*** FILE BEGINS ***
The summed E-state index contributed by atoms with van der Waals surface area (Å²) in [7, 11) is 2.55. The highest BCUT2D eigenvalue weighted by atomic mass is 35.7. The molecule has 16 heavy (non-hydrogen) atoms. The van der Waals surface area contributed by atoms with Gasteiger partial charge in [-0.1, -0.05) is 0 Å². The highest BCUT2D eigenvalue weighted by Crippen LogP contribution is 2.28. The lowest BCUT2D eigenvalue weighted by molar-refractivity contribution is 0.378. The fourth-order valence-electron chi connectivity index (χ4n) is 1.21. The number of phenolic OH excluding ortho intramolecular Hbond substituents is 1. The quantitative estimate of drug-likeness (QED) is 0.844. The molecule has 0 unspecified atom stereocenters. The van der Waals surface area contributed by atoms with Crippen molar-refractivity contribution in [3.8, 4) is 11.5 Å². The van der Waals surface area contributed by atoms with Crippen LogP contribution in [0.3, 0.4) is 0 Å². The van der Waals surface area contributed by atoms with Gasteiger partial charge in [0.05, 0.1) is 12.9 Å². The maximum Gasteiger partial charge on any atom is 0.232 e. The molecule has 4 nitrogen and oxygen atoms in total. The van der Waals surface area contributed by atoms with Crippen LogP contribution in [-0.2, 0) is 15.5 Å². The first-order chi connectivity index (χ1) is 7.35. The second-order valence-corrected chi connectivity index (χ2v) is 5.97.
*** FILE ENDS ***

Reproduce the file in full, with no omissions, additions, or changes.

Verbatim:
The summed E-state index contributed by atoms with van der Waals surface area (Å²) in [7, 11) is 2.55. The highest BCUT2D eigenvalue weighted by atomic mass is 35.7. The molecule has 16 heavy (non-hydrogen) atoms. The van der Waals surface area contributed by atoms with Gasteiger partial charge in [-0.1, -0.05) is 0 Å². The highest BCUT2D eigenvalue weighted by Crippen LogP contribution is 2.28. The lowest BCUT2D eigenvalue weighted by molar-refractivity contribution is 0.378. The fourth-order valence-electron chi connectivity index (χ4n) is 1.21. The number of phenolic OH excluding ortho intramolecular Hbond substituents is 1. The quantitative estimate of drug-likeness (QED) is 0.844. The molecule has 0 unspecified atom stereocenters. The van der Waals surface area contributed by atoms with Crippen molar-refractivity contribution in [3.8, 4) is 11.5 Å². The van der Waals surface area contributed by atoms with Crippen LogP contribution in [0.3, 0.4) is 0 Å². The van der Waals surface area contributed by atoms with Gasteiger partial charge in [0.05, 0.1) is 12.9 Å². The maximum Gasteiger partial charge on any atom is 0.232 e. The molecule has 4 nitrogen and oxygen atoms in total. The van der Waals surface area contributed by atoms with Crippen LogP contribution in [-0.2, 0) is 15.5 Å². The first-order chi connectivity index (χ1) is 7.35. The second-order valence-corrected chi connectivity index (χ2v) is 5.97.